Cyclic Redundancy Check and Modulo-2 Division

CRC or Cyclic Redundancy Check is a method of detecting accidental changes/errors in the communication channel.

CRC uses Generator Polynomial which is available on both sender and receiver side. An example generator polynomial is of the form like x3 + x + 1. This generator polynomial represents key 1011. Another example is x2 + 1 that represents key 101.

n : Number of bits in data to be sent 
    from sender side.  
k : Number of bits in the key obtained 
    from generator polynomial. 


Sender Side (Generation of Encoded Data from Data and Generator Polynomial (or Key)):

  1. The binary data is first augmented by adding k-1 zeros in the end of the data
  2. Use modulo-2 binary division to divide binary data by the key and store remainder of division.
  3. Append the remainder at the end of the data to form the encoded data and send the same
  4. .

      Receiver Side (Check if there are errors introduced in transmission)
      Perform modulo-2 division again and if the remainder is 0, then there are no errors.



      In this article we will focus only on finding the remainder i.e. check word and the code word.

      Modulo 2 Division:
      The process of modulo-2 binary division is the same as the familiar division process we use for decimal numbers. Just that instead of subtraction, we use XOR here.

      • In each step, a copy of the divisor (or data) is XORed with the k bits of the dividend (or key).
      • The result of the XOR operation (remainder) is (n-1) bits, which is used for the next step after 1 extra bit is pulled down to make it n bits long.
      • When there are no bits left to pull down, we have a result. The (n-1)-bit remainder which is appended at the sender side.

      Illustration:

      Example 1 (No error in transmission):

      Data word to be sent - 100100
      Key - 1101 [ Or generator polynomial x3 + x2 + 1]
      
      Sender Side:
      sender
      Therefore, the remainder is 001 and hence the encoded 
      data sent is 100100001.
      
      Receiver Side:
      Code word received at the receiver side  100100001
      receiver y
      Therefore, the remainder is all zeros. Hence, the
      data received has no error. 

       
      Example 2: (Error in transmission)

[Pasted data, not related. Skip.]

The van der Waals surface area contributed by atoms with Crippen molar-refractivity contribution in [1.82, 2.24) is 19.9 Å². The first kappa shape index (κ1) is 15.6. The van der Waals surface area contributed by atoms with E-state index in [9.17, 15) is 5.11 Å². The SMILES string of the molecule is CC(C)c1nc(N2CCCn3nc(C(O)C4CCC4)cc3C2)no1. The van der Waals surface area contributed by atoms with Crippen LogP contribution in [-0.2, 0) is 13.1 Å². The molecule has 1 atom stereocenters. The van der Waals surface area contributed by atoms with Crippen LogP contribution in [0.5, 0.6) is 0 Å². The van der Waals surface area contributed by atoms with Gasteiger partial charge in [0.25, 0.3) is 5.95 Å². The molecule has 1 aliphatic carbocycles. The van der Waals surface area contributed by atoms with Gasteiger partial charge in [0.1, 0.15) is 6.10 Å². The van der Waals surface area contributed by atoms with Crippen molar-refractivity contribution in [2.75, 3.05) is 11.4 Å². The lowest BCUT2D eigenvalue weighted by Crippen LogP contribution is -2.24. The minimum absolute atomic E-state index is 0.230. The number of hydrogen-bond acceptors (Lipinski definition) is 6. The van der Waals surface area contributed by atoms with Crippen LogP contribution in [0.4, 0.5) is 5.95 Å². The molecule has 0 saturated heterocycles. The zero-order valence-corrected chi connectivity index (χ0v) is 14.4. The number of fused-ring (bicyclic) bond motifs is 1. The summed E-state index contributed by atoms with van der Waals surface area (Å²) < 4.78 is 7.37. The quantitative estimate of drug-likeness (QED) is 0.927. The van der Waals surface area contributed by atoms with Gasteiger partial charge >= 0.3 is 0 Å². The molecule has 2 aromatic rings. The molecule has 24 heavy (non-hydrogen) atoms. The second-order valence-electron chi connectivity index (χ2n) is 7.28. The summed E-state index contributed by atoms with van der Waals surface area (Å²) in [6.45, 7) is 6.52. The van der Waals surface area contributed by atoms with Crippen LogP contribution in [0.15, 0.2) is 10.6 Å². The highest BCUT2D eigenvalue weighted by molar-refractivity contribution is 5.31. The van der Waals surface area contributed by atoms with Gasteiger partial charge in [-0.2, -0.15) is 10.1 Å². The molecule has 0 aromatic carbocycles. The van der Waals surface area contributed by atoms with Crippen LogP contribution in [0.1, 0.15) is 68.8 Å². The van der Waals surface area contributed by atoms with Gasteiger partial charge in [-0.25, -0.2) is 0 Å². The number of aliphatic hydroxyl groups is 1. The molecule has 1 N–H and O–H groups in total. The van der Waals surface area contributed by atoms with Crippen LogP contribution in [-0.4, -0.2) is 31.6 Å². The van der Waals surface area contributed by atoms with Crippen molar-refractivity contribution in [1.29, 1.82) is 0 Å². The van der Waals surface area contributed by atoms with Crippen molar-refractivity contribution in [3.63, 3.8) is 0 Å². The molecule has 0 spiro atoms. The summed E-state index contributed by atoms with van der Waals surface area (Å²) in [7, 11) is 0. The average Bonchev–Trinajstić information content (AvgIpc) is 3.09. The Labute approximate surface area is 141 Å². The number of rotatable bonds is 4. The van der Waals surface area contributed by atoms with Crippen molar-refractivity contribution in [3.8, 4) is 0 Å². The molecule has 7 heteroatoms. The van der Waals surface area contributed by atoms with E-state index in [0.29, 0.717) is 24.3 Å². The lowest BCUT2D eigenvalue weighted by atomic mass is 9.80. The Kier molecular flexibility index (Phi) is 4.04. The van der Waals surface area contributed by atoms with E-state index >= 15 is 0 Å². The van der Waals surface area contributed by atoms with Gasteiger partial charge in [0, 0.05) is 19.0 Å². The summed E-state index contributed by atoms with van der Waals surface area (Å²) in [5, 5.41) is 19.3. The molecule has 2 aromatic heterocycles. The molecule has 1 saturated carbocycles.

Data word to be sent - 100100
      Key - 1101
      
      Sender Side:
      sender
      Therefore, the remainder is 001 and hence the 
      code word sent is 100100001.
      
      Receiver Side
      Let there be an error in transmission media
      Code word received at the receiver side - 100000001
      

      receiver n Since the remainder is not all zeroes, the error is detected at the receiver side.

       

      Implementation

      Below is Python implementation for generating code word from given binary data and key.



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      # Returns XOR of 'a' and 'b'
      # (both of same length)
      def xor(a, b):
        
          # initialize result
          result = []
        
          # Traverse all bits, if bits are
          # same, then XOR is 0, else 1
          for i in range(1, len(b)):
              if a[i] == b[i]:
                  result.append('0')
              else:
                  result.append('1')
        
          return ''.join(result)
        
        
      # Performs Modulo-2 division
      def mod2div(divident, divisor):
        
          # Number of bits to be XORed at a time.
          pick = len(divisor)
        
          # Slicing the divident to appropriate
          # length for particular step
          tmp = divident[0 : pick]
        
          while pick < len(divident):
        
              if tmp[0] == '1':
        
                  # replace the divident by the result
                  # of XOR and pull 1 bit down
                  tmp = xor(divisor, tmp) + divident[pick]
        
              else:   # If leftmost bit is '0'
                  # If the leftmost bit of the dividend (or the
                  # part used in each step) is 0, the step cannot
                  # use the regular divisor; we need to use an
                  # all-0s divisor.
                  tmp = xor('0'*pick, tmp) + divident[pick]
        
              # increment pick to move further
              pick += 1
        
          # For the last n bits, we have to carry it out
          # normally as increased value of pick will cause
          # Index Out of Bounds.
          if tmp[0] == '1':
              tmp = xor(divisor, tmp)
          else:
              tmp = xor('0'*pick, tmp)
        
          checkword = tmp
          return checkword
        
      # Function used at the sender side to encode
      # data by appending remainder of modular division
      # at the end of data.
      def encodeData(data, key):
        
          l_key = len(key)
        
          # Appends n-1 zeroes at end of data
          appended_data = data + '0'*(l_key-1)
          remainder = mod2div(appended_data, key)
        
          # Append remainder in the original data
          codeword = data + remainder
          print("Remainder : ", remainder)